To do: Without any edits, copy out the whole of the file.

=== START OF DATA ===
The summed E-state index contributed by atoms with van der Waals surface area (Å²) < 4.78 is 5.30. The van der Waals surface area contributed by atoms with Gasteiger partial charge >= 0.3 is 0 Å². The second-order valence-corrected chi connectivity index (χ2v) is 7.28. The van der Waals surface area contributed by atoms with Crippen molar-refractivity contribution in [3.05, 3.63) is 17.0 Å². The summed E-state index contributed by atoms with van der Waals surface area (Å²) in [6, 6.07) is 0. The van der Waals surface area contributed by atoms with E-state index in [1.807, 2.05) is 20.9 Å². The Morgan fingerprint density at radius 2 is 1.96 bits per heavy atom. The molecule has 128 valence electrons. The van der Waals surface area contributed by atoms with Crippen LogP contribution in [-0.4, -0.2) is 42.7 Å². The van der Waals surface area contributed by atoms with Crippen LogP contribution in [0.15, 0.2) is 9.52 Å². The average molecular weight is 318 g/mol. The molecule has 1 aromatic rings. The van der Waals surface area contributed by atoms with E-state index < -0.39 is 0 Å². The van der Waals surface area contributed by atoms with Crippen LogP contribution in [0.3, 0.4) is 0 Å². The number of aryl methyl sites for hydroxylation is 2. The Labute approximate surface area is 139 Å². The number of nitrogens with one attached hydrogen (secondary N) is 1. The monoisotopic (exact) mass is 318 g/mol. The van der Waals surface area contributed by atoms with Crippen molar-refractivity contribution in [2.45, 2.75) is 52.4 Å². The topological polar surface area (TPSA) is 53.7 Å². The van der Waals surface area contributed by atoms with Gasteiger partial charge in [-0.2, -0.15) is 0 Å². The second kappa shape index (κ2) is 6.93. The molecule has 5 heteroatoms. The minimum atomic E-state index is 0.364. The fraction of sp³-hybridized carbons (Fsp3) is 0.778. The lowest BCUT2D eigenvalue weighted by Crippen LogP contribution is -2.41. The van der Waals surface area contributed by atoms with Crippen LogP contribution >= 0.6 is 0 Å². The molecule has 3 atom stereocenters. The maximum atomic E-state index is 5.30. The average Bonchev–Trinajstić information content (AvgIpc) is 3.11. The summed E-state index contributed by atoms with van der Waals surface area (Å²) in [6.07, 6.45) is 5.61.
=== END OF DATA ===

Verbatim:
The summed E-state index contributed by atoms with van der Waals surface area (Å²) < 4.78 is 5.30. The van der Waals surface area contributed by atoms with Gasteiger partial charge >= 0.3 is 0 Å². The second-order valence-corrected chi connectivity index (χ2v) is 7.28. The van der Waals surface area contributed by atoms with Crippen molar-refractivity contribution in [3.05, 3.63) is 17.0 Å². The summed E-state index contributed by atoms with van der Waals surface area (Å²) in [6, 6.07) is 0. The van der Waals surface area contributed by atoms with E-state index in [1.807, 2.05) is 20.9 Å². The Morgan fingerprint density at radius 2 is 1.96 bits per heavy atom. The molecule has 128 valence electrons. The van der Waals surface area contributed by atoms with Crippen LogP contribution in [-0.4, -0.2) is 42.7 Å². The van der Waals surface area contributed by atoms with Crippen LogP contribution in [0.15, 0.2) is 9.52 Å². The average molecular weight is 318 g/mol. The molecule has 1 aromatic rings. The van der Waals surface area contributed by atoms with E-state index < -0.39 is 0 Å². The van der Waals surface area contributed by atoms with Crippen LogP contribution in [0.3, 0.4) is 0 Å². The number of aryl methyl sites for hydroxylation is 2. The Labute approximate surface area is 139 Å². The number of nitrogens with one attached hydrogen (secondary N) is 1. The monoisotopic (exact) mass is 318 g/mol. The van der Waals surface area contributed by atoms with Crippen molar-refractivity contribution in [2.45, 2.75) is 52.4 Å². The topological polar surface area (TPSA) is 53.7 Å². The van der Waals surface area contributed by atoms with Gasteiger partial charge in [-0.2, -0.15) is 0 Å². The second kappa shape index (κ2) is 6.93. The molecule has 5 heteroatoms. The minimum atomic E-state index is 0.364. The fraction of sp³-hybridized carbons (Fsp3) is 0.778. The lowest BCUT2D eigenvalue weighted by Crippen LogP contribution is -2.41. The van der Waals surface area contributed by atoms with Crippen LogP contribution >= 0.6 is 0 Å². The molecule has 3 atom stereocenters. The maximum atomic E-state index is 5.30. The average Bonchev–Trinajstić information content (AvgIpc) is 3.11. The summed E-state index contributed by atoms with van der Waals surface area (Å²) in [6.07, 6.45) is 5.61.